Scientists Move Closer to Lifelong Flu Shot
Will annual flu shots soon be a thing of the past? According to two new studies, a one-time injection providing lifetime protection against the common virus may soon be a reality.
Currently, in order for flu vaccines to be effective, they must be given every season. But now, research published in the journals Science and Nature found that animals became immune to the flu with just one vaccine shot.
The flu virus’s structure is unique. While its interior, or “stem,” stays consistent, the molecules on its outer surface constantly change. Current flu vaccines target these outer molecules, and therefore they need to be changed every year. A lifelong vaccine, by contrast, would focus on the the flu virus's stem. This has proven to be particularly difficult, but now scientists say they've been able to create a vaccine that did this in animals.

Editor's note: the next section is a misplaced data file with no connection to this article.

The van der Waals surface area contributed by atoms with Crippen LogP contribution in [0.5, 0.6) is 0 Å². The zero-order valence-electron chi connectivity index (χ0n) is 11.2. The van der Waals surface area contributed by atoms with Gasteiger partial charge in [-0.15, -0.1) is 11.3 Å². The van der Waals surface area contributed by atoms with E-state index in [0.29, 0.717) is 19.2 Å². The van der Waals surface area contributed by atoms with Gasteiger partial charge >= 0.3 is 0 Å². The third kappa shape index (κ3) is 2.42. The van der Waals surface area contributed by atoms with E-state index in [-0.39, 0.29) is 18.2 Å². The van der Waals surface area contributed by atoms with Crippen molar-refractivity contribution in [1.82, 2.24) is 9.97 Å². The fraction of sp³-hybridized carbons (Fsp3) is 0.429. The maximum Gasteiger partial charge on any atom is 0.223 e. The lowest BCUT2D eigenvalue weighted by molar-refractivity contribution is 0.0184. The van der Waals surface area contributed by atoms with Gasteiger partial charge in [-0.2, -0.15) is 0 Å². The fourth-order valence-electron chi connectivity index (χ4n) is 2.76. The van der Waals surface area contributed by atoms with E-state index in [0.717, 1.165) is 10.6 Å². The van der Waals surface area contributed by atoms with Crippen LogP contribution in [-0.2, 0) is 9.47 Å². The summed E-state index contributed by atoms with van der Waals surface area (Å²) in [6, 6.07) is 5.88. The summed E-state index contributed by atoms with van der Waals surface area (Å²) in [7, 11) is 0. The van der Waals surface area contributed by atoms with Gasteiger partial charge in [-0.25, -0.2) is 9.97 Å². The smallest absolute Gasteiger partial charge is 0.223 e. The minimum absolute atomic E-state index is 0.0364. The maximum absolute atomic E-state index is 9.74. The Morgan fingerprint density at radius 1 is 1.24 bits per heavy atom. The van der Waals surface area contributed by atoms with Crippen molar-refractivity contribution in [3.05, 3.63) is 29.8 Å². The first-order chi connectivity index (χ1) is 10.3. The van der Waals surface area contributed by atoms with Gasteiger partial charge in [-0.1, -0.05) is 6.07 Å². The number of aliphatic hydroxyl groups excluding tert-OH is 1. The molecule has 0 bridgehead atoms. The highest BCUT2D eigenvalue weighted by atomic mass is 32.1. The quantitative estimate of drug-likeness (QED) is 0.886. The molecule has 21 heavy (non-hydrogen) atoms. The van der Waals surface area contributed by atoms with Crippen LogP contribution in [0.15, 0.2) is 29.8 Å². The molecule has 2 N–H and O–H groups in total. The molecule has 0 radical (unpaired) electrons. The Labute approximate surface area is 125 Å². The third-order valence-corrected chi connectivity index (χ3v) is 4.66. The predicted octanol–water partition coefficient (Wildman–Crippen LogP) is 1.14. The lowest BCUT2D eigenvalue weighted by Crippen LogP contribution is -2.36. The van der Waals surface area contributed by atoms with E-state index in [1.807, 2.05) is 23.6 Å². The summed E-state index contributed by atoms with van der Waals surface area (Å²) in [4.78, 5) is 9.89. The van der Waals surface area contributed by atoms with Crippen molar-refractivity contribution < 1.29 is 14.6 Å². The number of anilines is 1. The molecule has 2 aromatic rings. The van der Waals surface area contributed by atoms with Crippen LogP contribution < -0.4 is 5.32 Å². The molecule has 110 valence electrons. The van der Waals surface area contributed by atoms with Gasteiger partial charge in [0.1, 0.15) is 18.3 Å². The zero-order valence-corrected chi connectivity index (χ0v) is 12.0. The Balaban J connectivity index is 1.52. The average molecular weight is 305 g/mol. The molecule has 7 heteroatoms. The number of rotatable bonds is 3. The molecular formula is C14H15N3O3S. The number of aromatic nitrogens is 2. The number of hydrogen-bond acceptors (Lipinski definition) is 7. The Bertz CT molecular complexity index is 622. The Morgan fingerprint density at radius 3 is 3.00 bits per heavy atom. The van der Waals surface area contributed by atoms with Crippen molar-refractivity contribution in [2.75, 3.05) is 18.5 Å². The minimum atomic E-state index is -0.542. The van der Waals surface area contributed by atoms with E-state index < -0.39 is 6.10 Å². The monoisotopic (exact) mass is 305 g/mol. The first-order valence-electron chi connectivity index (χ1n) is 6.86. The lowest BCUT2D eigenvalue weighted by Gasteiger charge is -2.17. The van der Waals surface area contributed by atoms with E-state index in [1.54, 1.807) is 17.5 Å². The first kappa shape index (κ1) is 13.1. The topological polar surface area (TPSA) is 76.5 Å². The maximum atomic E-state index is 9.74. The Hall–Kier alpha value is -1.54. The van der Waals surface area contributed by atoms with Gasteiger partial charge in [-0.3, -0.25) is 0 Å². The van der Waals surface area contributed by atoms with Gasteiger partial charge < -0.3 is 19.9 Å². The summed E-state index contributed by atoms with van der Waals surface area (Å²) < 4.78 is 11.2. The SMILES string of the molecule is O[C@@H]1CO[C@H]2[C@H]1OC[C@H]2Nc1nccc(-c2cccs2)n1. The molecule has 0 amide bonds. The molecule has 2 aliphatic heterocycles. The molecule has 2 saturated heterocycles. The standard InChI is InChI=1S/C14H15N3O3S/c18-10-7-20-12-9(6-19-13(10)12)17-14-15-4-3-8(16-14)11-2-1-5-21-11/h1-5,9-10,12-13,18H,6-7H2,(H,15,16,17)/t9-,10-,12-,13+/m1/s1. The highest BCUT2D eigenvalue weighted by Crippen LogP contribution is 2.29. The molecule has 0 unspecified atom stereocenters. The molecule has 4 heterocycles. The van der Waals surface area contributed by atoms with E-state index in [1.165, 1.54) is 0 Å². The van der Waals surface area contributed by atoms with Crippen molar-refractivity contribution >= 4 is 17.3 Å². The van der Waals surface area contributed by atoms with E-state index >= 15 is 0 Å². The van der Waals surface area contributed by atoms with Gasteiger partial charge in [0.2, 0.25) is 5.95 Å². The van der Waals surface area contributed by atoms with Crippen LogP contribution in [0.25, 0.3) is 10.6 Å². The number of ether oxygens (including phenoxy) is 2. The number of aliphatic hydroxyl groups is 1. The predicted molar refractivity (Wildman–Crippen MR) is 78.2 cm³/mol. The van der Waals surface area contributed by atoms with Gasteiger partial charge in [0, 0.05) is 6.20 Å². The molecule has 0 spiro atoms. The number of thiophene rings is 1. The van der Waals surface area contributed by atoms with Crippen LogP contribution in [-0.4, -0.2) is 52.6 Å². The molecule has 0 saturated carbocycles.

The next step would be human clinical trials, although that process could take several years. So, it still may be a while until we see a one-shot, lifelong vaccine; until then, medical experts recommend that people continue to get their annual flu shots.
According to the World Health Organization, each year the flu causes an estimated three to five million cases of severe illness and kills an estimated 250,000 to 500,000 people.
_This Week's Slice of History: _Taking on DDT: Aug. 29, 1962